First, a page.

WOODSTOCK, I Arferiad blynyddol gan ysgolion Sabbothol Woodstock, Dreamlod, a Walton yw difrifgadw'r Nadolig trwy ymgyunull i un o'r mannau uchod i adrodd Pwnc a chanu mawl. Cynhaliwyd y cwrdd eleni yn Woodstock, a chan fod yr hun mor ffafriol daeth yr ysgolion a llawer o wrandawyr yn nghyd mewn rhif lluosog. Dech- reuwyd oedfa'r boreu gan ysgol Woodstock yn adrodd y deg gorchymyn fel pennod o flaen y Pwnc; yna arweinwyd mewn gweddi gan y Parch. R. Thomas, Greenfield, yr hwn hefyd oedd yn arholi yr ysgolion. Adroddodd y plant gyfran o'r holwyddoreg a chanu dwy don yn ddestlus iawn dan arweiniad Mr. Thomas, Wallis. Adroddwyd y rhan flaenaf o'r ddegfed bennod o'r Hyfforddwr, am y Gyfraith, gan yr ysgol, a cafwyd datganiad da ar yr anthem, "Pwy welaf o Edom yn dod," gan y cor, dan arweiniad Mr. Thomas etto, a priodol yw nodi, gan mae dyma y tro cyntaf iddo ddod allan fel arweinydd y cor mawr, ei fod wedi gwneyd e1 waith yn odidog. Adroddodd ysgol Dreamlod yr ail rhan o'r bennod uchod, ac yr oedd atebion i'r gofynion yn barod iawn, ac yn foddhaol. Canodd y plant dwy don dan arweiniad y cer. ddor adnabyddus, Mr. W. J. Bateman, Myrtle House, Dreamlod. Ysgol Walton yn olaf, ac adroddodd y pedwerydd bennod o'r Hyfforddwr, am Berson Crist, a'r Cyfammod Gras. Canodd y plant dwy don a'r cor mawr anthem dan yr arweinydd medrus, Mr. George Jenkins, Marble Hall. Wedi cael ychydig gynghorion amserol gan y Parch. J. Morris, Llanstephan, gorphen- odd y cwrdd boreu trwy weddi. Yn y prydnawn cafodd plant ysgol Woodstock "tea party," a credaf fod y rhai oedd yn bresenol wedi gwneyd eu rhan i'r pethau da a danteithiol oedd wedi cael eu parattoi ar eu cyfer. Gweinyddwyd ar y bwrddau gan Mrs. Evans, Woodstock, Miss Devonald, Bank House; Mrs. Lewis, Henner; Miss Phillips, Woodstock; Miss Llewellin, Woodstock; Miss Lewis, Woodstock; Miss Brown, Greenfield; Mrs. Owens, Wallis; Mrs- Adams, Bigas; a gwnaethant eu gorchwyl yn anrhydeddus ac yn rhwydd. Yn yr hwyr trs. ddodwyd darlith gan y Parch. J. Morris, Peny- graig. Llanstephan, ar y testyn, "Y tri llanc yn Babylon." Llywyddwyd gan y Parch. R. Thomas yn absenoldeb J. Harries, Esw., C.C., Southfield. Cafwyd darlith dda, ac yr oedd y gwrandawiad cafodd y darlithydd gan y nifer mawr oedd yn bresenol yn brawf eglur o'u cym- meradwyaeth. Mae Mr. Morris yn adnabvddus fel pregethwr, fel darlithydd, ac fel cofiantydd, ac felly nid rhyfedd ein bod wedi cael cystal darlith ar y Tri Llanc dewr. Wedi talu y pleid- leisiau o ddiolchgarwch i'r darlithydd a'r cad- eirydd gan Mr. Lewis Herne a Mr. Bateman, Morvil, terfynwyd y cwrdd trwy ganu emyn a gweddi gan y Parch. B. Thomas. Digon yw dweyd ein bod wedi treulio y dydd yn hynod ddedwydd yn eu plith, a chiedaf eu bod i gyd yn teimlo mae "da oedd bod yno," a dywedaf "Melus moes etto" yn fuan.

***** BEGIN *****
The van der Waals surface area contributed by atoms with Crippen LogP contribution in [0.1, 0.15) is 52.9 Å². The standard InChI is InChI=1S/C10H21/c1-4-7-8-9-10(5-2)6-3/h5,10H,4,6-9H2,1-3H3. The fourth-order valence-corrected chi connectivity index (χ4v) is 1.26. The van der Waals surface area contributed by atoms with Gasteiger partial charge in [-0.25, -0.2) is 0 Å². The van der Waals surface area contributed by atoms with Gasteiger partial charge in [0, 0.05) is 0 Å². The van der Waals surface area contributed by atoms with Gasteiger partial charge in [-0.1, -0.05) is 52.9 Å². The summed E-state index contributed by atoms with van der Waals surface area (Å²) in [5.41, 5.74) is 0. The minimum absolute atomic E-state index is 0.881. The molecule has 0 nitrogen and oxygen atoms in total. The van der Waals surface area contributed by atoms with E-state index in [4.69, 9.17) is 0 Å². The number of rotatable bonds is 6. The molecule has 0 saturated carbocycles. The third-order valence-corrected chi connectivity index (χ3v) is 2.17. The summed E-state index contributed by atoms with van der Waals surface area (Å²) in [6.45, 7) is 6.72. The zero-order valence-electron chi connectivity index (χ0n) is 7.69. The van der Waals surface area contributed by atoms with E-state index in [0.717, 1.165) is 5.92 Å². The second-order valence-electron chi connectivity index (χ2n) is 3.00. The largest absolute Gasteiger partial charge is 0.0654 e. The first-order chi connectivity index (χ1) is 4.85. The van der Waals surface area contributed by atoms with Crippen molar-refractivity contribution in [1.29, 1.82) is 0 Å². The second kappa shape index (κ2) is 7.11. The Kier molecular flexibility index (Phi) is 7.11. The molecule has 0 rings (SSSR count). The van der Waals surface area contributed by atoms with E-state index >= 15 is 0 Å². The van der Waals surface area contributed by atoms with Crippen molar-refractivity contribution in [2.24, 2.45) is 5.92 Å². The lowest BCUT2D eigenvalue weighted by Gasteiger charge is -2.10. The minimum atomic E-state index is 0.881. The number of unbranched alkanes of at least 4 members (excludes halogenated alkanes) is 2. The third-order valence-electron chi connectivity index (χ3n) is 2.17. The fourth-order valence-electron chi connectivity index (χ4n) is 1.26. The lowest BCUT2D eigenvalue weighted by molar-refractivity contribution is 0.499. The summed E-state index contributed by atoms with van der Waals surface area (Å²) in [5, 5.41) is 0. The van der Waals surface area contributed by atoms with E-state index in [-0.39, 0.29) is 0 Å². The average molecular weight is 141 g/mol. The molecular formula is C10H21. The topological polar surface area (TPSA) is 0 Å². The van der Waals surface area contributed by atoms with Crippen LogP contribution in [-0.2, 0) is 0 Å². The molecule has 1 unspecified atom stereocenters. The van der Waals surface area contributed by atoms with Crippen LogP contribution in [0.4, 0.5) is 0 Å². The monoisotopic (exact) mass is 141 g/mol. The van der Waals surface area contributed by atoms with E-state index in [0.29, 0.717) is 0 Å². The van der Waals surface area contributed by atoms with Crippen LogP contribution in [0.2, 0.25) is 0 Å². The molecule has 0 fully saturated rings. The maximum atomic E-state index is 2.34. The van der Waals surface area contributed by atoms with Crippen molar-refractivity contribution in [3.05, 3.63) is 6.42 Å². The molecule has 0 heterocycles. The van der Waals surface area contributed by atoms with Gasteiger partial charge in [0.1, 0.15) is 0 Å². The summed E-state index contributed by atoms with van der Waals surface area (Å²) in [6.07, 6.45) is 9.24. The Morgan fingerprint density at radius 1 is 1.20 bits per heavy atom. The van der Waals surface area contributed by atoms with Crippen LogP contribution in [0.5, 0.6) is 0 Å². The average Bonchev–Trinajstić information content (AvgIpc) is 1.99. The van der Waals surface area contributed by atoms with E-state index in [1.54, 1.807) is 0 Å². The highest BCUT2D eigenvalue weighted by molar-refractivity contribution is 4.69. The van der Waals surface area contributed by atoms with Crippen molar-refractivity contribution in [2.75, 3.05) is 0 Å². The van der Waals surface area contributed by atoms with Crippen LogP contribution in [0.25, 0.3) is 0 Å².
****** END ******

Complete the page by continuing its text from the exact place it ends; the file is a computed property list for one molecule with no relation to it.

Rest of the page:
CLARBESTON ROAD NOTES. The audit of the accounts of the Dungleddy Hall Lodge I.O.O.F took place at the Lodge Room on January 2nd, and after a heavy year's expenses there was carried forward to the regis- ter fund between £ 50 and -060. The auditors were P.P.G.M. James Morris and P.G. Alfred Lewis. The following delegates were appointed to the district meeting, which was held at the Lodge Room, Dragon Hotel, Haverfordwest, January 5hP.P.G.M. Thomas James (secre- tary), P.P.G.M., W. R. Davies, P.P.G.M., W. Lewis; P.G. Alfred Lewis. D.G.M. Henry Jones was duly installed G.M. of the district, and we wish him a happy and prosperous year of office. Wiston Chapel and Penuel Sunday Schools held their annual joint tea and entertainment on Wednesday, when a large number of schol- ars and teachers were regaled. The ladies, as usual, had made ample preparation for all comers, and thanks are due to the following for their work:—Mrs. Lewis, Clover Hill; Mrs. Morris, Church Hill; Miss Polly Thomas, The Cottage; Miss Maggie Lewis, Misses Tilly and M. A. Woolcock, and Mrs. Woolcock, of the Chapel House. We were sorry to miss a good many familiar faces from the tea table owing to illness, including Mrs. James, The Grange; Miss Jones, Manor House; and Mrs. Owen, The Cottage. The catering of Mr. T. J. Harries gave every satisfaction. In the evening a pub- lic meeting was held under the presidency of Mr. T. G. Lewis, Bryn Awel, when a very large gathering assembled. The programme con- tained 24 recitations, and 18 vocal items. Mr. James Morris led the adult choir; Mr. Morris, Church Hill, the juveniles; and Mr. W. J. Morris the male party and mixed parties. Too much credit cannot be given to the ladies for the way they did their work, and thanks are also due to the beloved pastor of the Church (Mr. Prothero) for his help and encouragement in all departments with the result thati t was one of the best entertainments ever held at Wiston. A record collection was taken. Mr. Prothero moved a vote of thanks to the ladies and all who had helped to make the meeting such a success. Mr. T. Lewis, Clover Hill, the super- intendent, seconded, and the meeting showed their appreciation by their vociferous applause.